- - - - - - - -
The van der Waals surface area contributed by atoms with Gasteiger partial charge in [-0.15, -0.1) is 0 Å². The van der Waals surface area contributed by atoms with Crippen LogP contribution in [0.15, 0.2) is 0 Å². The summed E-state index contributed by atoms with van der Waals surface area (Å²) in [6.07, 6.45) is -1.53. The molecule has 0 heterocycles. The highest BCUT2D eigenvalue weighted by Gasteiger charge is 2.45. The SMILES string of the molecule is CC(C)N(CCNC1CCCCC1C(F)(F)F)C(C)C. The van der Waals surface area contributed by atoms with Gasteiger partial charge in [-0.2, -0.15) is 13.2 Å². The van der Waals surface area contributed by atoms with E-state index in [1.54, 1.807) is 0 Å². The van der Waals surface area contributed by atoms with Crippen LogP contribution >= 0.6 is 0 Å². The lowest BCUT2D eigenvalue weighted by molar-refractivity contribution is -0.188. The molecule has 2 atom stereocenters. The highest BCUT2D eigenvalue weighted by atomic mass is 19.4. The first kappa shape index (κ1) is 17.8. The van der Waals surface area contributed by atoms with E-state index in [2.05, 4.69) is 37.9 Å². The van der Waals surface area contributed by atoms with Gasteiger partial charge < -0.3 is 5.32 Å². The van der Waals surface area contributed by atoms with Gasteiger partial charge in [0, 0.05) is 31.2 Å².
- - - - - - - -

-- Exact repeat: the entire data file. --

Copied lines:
The van der Waals surface area contributed by atoms with Gasteiger partial charge in [-0.15, -0.1) is 0 Å². The van der Waals surface area contributed by atoms with Crippen LogP contribution in [0.15, 0.2) is 0 Å². The summed E-state index contributed by atoms with van der Waals surface area (Å²) in [6.07, 6.45) is -1.53. The molecule has 0 heterocycles. The highest BCUT2D eigenvalue weighted by Gasteiger charge is 2.45. The SMILES string of the molecule is CC(C)N(CCNC1CCCCC1C(F)(F)F)C(C)C. The van der Waals surface area contributed by atoms with Gasteiger partial charge in [-0.2, -0.15) is 13.2 Å². The van der Waals surface area contributed by atoms with E-state index in [1.54, 1.807) is 0 Å². The van der Waals surface area contributed by atoms with Crippen LogP contribution >= 0.6 is 0 Å². The lowest BCUT2D eigenvalue weighted by molar-refractivity contribution is -0.188. The molecule has 2 atom stereocenters. The highest BCUT2D eigenvalue weighted by atomic mass is 19.4. The first kappa shape index (κ1) is 17.8. The van der Waals surface area contributed by atoms with E-state index in [2.05, 4.69) is 37.9 Å². The van der Waals surface area contributed by atoms with Gasteiger partial charge < -0.3 is 5.32 Å². The van der Waals surface area contributed by atoms with Gasteiger partial charge in [0, 0.05) is 31.2 Å².